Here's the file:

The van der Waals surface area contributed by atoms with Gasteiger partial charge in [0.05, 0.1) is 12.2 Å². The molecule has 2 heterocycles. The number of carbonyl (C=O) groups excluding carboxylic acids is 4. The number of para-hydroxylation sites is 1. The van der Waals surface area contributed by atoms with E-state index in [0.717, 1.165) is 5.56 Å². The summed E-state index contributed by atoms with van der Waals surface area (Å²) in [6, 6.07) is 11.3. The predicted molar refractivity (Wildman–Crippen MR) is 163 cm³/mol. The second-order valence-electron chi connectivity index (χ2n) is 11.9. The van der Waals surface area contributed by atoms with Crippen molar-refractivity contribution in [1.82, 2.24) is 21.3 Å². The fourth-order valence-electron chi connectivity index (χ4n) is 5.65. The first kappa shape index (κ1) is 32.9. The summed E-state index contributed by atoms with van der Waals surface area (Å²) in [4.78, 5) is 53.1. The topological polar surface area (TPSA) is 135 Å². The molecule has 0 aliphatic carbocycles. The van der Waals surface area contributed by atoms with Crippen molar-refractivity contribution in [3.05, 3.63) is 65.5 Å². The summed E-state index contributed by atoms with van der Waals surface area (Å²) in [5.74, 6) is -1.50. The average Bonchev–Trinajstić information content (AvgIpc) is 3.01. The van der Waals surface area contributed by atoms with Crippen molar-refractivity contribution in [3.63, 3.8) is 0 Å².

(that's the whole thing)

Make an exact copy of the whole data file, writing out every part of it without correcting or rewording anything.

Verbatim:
The van der Waals surface area contributed by atoms with Gasteiger partial charge in [0.05, 0.1) is 12.2 Å². The molecule has 2 heterocycles. The number of carbonyl (C=O) groups excluding carboxylic acids is 4. The number of para-hydroxylation sites is 1. The van der Waals surface area contributed by atoms with E-state index in [0.717, 1.165) is 5.56 Å². The summed E-state index contributed by atoms with van der Waals surface area (Å²) in [6, 6.07) is 11.3. The predicted molar refractivity (Wildman–Crippen MR) is 163 cm³/mol. The second-order valence-electron chi connectivity index (χ2n) is 11.9. The van der Waals surface area contributed by atoms with Crippen molar-refractivity contribution in [1.82, 2.24) is 21.3 Å². The fourth-order valence-electron chi connectivity index (χ4n) is 5.65. The first kappa shape index (κ1) is 32.9. The summed E-state index contributed by atoms with van der Waals surface area (Å²) in [4.78, 5) is 53.1. The topological polar surface area (TPSA) is 135 Å². The molecule has 0 aliphatic carbocycles. The van der Waals surface area contributed by atoms with Crippen molar-refractivity contribution in [3.05, 3.63) is 65.5 Å². The summed E-state index contributed by atoms with van der Waals surface area (Å²) in [5.74, 6) is -1.50. The average Bonchev–Trinajstić information content (AvgIpc) is 3.01. The van der Waals surface area contributed by atoms with Crippen molar-refractivity contribution in [3.63, 3.8) is 0 Å².